Parliament is in recess this week, MPs have returned to their constituencies where it is thought that many will take soundings from their local constituencies about the extent of the damage that Johnson’s lies and law breaking have done to their chances of re-election, which is all that the vast majority of Conservative MPs care about. An opinion poll published recently suggested that if a General Election was to be held just now the Conservatives could be facing the loss of as many as ninety seats, which would wipe out their majority and leave Labour as the largest party in Parliament. The party could even face the humiliation of Boris Johnson losing his own seat. No sitting British Prime Minister has lost their seat in a General Election since the Conservative Prime Minister Arthur Balfour lost his seat in the General Election of 1906.

Former Tory minister Tobias Ellwood a prominent Conservative critic of Johnson told Sky News that the party was “increasingly in a difficult place, adding “and we still seem to be in denial. It’s time to shake off this partisan Stockholm syndrome, I believe. Our party brand is suffering. We will lose the next election on current trajectory as reflected in recent elections.” The party is due to face two challenging by-elections on 23 June, one in Wakefield triggered by the 18 month jail sentence imposed on Conservative MP Imran Ahmad Khan following his conviction in April this year for the sexual assault of a 15 year old boy in 2008. The second by election on 23 June will be in the Conservative strong hold of Tiverton and Honiton in Devon. This by-election was called after Neil Parrish resigned when it came to light that he had been watching porn on his mobile phone in the Commons on two occasions.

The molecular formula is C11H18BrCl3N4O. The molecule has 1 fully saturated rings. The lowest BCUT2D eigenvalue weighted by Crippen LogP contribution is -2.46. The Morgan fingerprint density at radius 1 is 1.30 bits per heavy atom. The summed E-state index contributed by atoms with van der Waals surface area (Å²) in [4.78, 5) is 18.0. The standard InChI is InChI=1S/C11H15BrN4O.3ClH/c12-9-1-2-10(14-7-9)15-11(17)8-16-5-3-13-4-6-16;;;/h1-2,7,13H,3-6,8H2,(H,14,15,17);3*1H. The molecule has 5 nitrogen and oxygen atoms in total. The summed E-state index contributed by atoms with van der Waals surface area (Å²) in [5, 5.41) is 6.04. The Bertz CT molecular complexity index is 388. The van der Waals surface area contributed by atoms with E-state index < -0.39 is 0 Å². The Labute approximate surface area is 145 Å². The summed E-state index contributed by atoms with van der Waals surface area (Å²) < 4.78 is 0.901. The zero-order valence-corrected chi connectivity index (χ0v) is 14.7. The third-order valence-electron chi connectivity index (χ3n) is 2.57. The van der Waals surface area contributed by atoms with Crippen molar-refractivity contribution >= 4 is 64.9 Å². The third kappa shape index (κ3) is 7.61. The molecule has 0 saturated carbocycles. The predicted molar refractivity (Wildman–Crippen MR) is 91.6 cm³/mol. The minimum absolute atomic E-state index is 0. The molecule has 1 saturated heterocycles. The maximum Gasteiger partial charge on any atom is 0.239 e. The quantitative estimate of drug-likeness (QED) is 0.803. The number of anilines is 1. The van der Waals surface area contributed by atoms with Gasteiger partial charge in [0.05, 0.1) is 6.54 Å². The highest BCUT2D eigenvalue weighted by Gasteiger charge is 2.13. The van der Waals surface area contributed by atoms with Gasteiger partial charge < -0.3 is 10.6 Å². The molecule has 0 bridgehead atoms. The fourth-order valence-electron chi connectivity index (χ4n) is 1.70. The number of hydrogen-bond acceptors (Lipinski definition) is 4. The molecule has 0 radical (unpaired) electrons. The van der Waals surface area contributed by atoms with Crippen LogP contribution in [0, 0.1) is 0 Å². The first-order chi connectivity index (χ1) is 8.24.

Wakefield is one of the so-called Red Wall seats in Northern England which the Conservatives took from Labour in the 2019 General Election and Labour will be hoping to take the seat back from the Tories. This is one of the seats that Labour must recover if it is to have any chance of overtaking the Conservatives in a General Election.